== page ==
For six decades, Swiss jazz icon Franco Ambrosetti has been a revered trumpeter and flugelhornist in the European scene, playing with the likes of Dexter Gordon, Woody Shaw, Louis Hayes and Donald Byrd, and recording 26 albums as a band leader with such esteemed players as Kenny Barron, Tommy Flanagan and Phil Woods.
At 80, Ambrosetti, long known as a fluid improviser with blistering chops, is trading some of that ferocity for a more restrained approach. “When you’re in your 20s, you want to play as fast as you can and as high as you can, like Clifford [Brown],” he says in his new album’s liner notes. “But somewhere after turning 50, you concentrate on more important things, and you try to say something with just a few notes, but the right ones, like Miles Davis did.”
Ambrosetti’s latest release, Nora, serves that muse in a grand, orchestral statement; a crowning accomplishment of a long legacy. The sweeping collection of ballads spans the decades, from Ambrosetti’s own “Nora’s Theme,” written for a 1997 theater production of Ibsen’s A Doll’s House, to interpretations of classics including “Autumn Leaves,” John Coltrane’s “After the Rain” and Miles Davis’ “All Blues.”
“He wanted to summarize his life musically,” says producer Jeff Levenson, “and I don’t want to sound like a Hallmark greeting card, but there’s a lot of love in this project.” Levenson, a Grammy-winning producer whose collaborators have included Branford Marsalis, McCoy Tyner, Arturo Sandoval and the Bill Evans Trio, brought a dream lineup together for Nora: Ambrosetti leads an all-star ensemble featuring pianist Uri Caine, bassist Scott Colley, guitarist John Scofield and drummer Peter Erskine, along with a 22-piece string orchestra conducted by Grammy-winning pianist/arranger Alan Broadbent. The SACD album was mixed in stereo and 5.1 by immersive audio veterans Jim Anderson and Ulrike Schwarz and mastered in stereo by Greg Calbi and in surround by Bob Ludwig.
For Levenson, it was important that the musicians brought a sense of camaraderie, of family and community, to the collaboration. “Everyone who has come together on this project—John Scofield, Peter Erskine, Scott Colley, Uri Caine—there’s a very strong sense of ‘let’s come together and enable Franco’s dream,” he says. “I think there’s a profound emotional investment to provide for Franco and to discover, collectively, ‘What are we trying to achieve?’”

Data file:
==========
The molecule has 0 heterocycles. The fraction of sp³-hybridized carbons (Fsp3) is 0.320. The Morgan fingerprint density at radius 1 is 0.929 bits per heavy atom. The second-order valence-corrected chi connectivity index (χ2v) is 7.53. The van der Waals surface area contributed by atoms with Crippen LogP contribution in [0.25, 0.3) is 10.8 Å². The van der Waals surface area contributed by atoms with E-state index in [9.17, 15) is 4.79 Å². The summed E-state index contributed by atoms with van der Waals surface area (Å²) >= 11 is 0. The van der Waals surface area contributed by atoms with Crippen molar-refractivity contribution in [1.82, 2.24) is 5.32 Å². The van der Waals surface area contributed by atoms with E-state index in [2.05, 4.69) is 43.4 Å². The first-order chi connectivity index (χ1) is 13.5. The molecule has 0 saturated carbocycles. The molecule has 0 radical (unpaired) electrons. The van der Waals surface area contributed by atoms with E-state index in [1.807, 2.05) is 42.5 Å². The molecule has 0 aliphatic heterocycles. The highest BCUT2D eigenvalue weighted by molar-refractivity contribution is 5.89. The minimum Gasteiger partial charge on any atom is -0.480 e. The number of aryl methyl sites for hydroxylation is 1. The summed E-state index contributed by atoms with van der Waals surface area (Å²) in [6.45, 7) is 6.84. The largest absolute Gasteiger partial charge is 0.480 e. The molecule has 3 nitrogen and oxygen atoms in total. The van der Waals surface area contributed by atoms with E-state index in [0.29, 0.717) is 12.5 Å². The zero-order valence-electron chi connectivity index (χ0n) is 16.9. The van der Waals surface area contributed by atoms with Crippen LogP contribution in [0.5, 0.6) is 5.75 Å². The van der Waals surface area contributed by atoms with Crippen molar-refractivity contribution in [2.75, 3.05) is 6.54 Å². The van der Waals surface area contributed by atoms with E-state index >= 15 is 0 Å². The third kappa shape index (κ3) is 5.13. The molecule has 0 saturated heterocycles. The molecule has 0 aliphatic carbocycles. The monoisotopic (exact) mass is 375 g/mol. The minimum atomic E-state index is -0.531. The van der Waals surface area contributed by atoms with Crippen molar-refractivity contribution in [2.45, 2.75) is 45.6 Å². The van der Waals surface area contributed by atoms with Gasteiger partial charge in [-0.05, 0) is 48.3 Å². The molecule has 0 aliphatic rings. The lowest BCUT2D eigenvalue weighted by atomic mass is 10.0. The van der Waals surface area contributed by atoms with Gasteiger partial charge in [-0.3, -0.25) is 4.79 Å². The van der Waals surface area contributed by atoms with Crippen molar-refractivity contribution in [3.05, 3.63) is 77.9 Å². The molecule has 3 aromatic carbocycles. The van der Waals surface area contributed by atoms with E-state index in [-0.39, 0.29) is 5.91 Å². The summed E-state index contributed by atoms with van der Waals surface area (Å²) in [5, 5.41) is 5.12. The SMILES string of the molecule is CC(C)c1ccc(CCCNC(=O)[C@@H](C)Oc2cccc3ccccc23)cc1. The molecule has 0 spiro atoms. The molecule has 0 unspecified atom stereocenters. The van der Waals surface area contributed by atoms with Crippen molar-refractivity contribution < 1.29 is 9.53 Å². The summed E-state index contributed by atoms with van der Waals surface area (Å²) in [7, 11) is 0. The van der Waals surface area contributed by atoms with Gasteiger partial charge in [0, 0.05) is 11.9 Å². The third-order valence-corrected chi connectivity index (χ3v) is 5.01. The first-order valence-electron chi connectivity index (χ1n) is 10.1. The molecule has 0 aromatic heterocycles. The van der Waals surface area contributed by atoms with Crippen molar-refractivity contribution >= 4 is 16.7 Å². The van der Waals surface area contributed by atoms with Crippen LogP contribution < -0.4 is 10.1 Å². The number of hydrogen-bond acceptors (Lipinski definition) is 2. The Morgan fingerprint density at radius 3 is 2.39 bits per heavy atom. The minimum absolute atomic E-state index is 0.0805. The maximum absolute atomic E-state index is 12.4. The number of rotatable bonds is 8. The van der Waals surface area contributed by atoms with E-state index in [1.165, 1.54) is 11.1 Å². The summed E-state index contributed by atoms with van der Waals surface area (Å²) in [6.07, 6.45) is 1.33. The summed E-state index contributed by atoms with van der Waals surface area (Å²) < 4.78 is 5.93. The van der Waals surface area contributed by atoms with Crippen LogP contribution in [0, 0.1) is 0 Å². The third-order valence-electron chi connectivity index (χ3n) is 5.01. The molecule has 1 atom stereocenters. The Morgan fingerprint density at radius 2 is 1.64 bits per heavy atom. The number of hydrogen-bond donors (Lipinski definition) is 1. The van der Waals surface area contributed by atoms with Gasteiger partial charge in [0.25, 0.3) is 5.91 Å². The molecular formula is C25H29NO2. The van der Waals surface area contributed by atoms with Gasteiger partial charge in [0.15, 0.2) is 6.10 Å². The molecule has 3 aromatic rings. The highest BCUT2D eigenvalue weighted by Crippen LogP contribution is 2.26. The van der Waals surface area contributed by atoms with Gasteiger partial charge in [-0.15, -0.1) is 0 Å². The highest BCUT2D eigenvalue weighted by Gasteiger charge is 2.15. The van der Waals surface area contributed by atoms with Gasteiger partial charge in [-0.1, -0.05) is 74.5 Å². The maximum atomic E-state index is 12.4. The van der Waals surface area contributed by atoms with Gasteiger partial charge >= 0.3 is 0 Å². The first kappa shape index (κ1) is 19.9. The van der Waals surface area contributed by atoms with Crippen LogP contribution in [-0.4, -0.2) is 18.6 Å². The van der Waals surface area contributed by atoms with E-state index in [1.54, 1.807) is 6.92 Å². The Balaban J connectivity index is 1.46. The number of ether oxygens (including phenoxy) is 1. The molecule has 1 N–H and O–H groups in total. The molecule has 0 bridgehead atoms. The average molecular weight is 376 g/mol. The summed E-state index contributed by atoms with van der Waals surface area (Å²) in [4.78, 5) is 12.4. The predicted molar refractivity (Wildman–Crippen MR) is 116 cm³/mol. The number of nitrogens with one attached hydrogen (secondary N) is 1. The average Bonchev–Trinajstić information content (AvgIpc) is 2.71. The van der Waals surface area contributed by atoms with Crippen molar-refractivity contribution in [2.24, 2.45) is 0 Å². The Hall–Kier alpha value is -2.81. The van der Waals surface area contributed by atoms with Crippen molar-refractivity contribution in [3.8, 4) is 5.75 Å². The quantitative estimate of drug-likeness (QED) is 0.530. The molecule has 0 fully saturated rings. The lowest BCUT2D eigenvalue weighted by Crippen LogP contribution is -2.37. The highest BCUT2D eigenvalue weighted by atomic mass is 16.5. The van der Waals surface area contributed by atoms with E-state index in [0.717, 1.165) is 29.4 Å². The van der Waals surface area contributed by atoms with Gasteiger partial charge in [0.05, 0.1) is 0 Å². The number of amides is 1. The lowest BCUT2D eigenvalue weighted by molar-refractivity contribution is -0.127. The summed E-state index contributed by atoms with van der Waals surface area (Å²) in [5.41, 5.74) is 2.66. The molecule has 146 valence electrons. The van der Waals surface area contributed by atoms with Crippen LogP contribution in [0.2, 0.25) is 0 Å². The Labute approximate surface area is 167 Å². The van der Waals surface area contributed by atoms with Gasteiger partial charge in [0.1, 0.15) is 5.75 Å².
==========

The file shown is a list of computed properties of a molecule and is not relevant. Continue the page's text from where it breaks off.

A quintessential New York jazz project, Nora was recorded at Manhattan’s legendary Sear Sound, which imbued the sessions with a distinctive sense of place. “Sear Sound was a place that fostered or nurtured comfort,” says Levenson. “I think there’s no way to fully quantify or delineate its importance or value, but it was important and it had value. The room feels worn. It feels used. It feels kind of rich with history. Also, this was a room that accommodated 22 strings.”
The idea to record a surround album came from Jim Anderson, a 10-time Grammy winner who has recorded five Ambrosetti records, dating back to 1992’s Live at the Blue Note. “The deal was, we would mix stereo here, and while we were in the middle of the sessions, I said, ‘Guys, we’re going to miss an opportunity here because there’s so little in the surround and immersive world being done in this kind of music with this kind of quality and with these kinds of players,’” he explains. “I said, ‘We really have to take advantage of this.’”
It was a whirlwind week of sessions: Ambrosetti, Erskine, Colley, Caine and Scofield were recorded on a Monday and Tuesday; strings arrived that Wednesday, which meant Anderson had to turn around edited references in just a few hours.
“I had said to Jeff, ‘Hey, man, any chance we could have them come in on Thursday?’ ‘Nope. They’re booked.’” he explains. “Anything that had to be done to the session had to be finished so the string players could just play right through. The assistant and I just went through and made sure that we had everything edited properly and that all the sessions were preloaded and ready to go for 22 strings.”
Because the strings and the combo were recorded on different days, musicians played to a click track, a somewhat unusual approach for a jazz recording. To try preserving a live, spontaneous feel, arranger Broadbent says, “My method is to have the orchestra involved in what I call a subsong, where the ensemble is playing its own melody, lifting and expressing things in quiet counterpoint with the lead song.”
Meanwhile, Anderson used the scores to build tempo maps for each session. “Some songs have an introduction and then there’s a little ritard, and then we go on; with all those things, there’s nothing left to chance,” he explains. “The rhythm section’s live, so if there’s any kind of interchange, it’s not like we’re building up from drums and then bass and piano. The strings never have anything that they have to respond to that’s not written out.”
On the final day, Ambrosetti could then respond to everything that had been captured. “What I’m trying to do is make sure I have the flexibility so that I’m not going to get locked into anything I record on Monday or Tuesday, with Franco not being able to, say, duck in and replace,” says Anderson. “That’s the real trick. I wanted spontaneous, but also I wanted it to be flexible at the same time.”